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Not everyone can comfortably speak or perform in front of a lot of people. Some may find it quite a frightening experience that they want to avoid at all costs. Performance anxiety, also known as stage fright, is characterized by intense anxiety and paranoia that occurs before, during, and after a performance.
Performance anxiety affects even the most seasoned professional speaker or performer. You can just imagine what goes on inside a person’s head prior and during a job interview, a public speaking engagement, a class or job presentation, a musical performance, or any situation or activity that would put you in front of an audience.
While some people have the ability and presence of mind to remain cool and composed, most of us are geniuses as far as coming up with all the negative thoughts that may happen before and/or during a performance.
This debilitating fear may depend on the context of the performance. A presenter’s level of anxiety may vary with respect to the size and status of the audience, the novelty of the situation, whether it is an individual performance, or as part of the group, the cultural context of the situation, and on the importance of the evaluation. The larger the number of people watching you, the more nervous you may become. A person may be less nervous speaking or performing in front of a group of students than a gathering of important officials. In the same way, during interviews, the interviewee tends to get more nervous with the general manager than the secretary. Speaking in front of a small church congregation you belong may not elicit intense anxiety as in a business conference presentation.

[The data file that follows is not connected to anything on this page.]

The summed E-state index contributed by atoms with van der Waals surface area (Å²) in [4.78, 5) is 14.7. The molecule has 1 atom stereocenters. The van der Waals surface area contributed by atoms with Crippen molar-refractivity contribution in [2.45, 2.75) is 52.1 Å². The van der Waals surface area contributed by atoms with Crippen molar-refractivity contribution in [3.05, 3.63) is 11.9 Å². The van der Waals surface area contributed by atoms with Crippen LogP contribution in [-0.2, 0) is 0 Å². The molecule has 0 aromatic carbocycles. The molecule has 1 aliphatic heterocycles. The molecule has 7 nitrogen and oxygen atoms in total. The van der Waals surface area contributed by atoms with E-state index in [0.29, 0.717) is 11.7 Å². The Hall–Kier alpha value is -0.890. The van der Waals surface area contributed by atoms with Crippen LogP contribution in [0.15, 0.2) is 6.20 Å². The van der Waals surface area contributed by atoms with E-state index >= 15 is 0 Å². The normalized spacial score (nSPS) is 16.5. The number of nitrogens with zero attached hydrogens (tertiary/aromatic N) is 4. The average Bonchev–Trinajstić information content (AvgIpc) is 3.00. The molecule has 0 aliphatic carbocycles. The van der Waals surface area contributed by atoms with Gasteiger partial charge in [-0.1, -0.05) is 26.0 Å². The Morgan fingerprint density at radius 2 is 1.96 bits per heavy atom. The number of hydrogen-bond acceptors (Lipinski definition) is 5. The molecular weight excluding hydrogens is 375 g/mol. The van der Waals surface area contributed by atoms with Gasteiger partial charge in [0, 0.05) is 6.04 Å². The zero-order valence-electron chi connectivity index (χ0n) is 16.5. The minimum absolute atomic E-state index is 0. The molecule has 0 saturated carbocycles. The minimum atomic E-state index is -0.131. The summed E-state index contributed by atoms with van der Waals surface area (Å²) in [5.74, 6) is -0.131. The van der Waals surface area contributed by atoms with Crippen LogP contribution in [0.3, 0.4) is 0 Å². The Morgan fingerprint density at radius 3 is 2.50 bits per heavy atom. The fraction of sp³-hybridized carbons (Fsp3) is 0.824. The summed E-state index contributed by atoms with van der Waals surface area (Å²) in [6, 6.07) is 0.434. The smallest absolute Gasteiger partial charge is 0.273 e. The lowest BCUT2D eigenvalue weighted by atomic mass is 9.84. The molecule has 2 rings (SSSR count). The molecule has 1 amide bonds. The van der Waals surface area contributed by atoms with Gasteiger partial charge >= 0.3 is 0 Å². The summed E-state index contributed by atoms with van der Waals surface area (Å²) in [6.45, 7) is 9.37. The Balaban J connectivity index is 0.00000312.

It is important to distinguish at least three major ways in which people can experience performance anxiety since each may actually require different types of “remedies.”
1. Commonly experienced by most people is an intense, but transient anxious, fluttery sensations, that typically precede a performance but disappear shortly after the performance begins. Indicates a readiness to perform, and becomes a source of energy that improves the performance.
2.“Reactive anxiety” occurs as a result of insufficient preparation, lack of performance skills or experience on the part of the presenter. Usually best resolved through practice, preparation, and the repeated exposure to the experience of public speaking/performance.
3. The hallmark of performance anxiety is usually associated with signs of physical and emotional discomfort such as sweating, shaking, voice quivering, rapid heart beating, feelings of fear, and panic. These intense sensations come in waves before and during a performance, subsiding, but reappearing again, being appraised as debilitating to the speaker or performer. A common thread that usually runs through these experiences is a fear of negative evaluation by the speaker. What causes the speaker’s anxiety is the belief that he or she is being negatively evaluated.
To help control the anxiety this belief must be altered. Typically this is done by asking the performer to:
Accept the fear
Focus and relate to the audience
Identify and challenge your fearful thoughts
Remember to breathe
Be passionate about your topic/performance and share it with others
Be clear that your talk/performance matters to you
You may discover that fear still remains, but you notice that you can handle it, as you are beginning to get the sense of enjoyment from your performance and from connecting with others.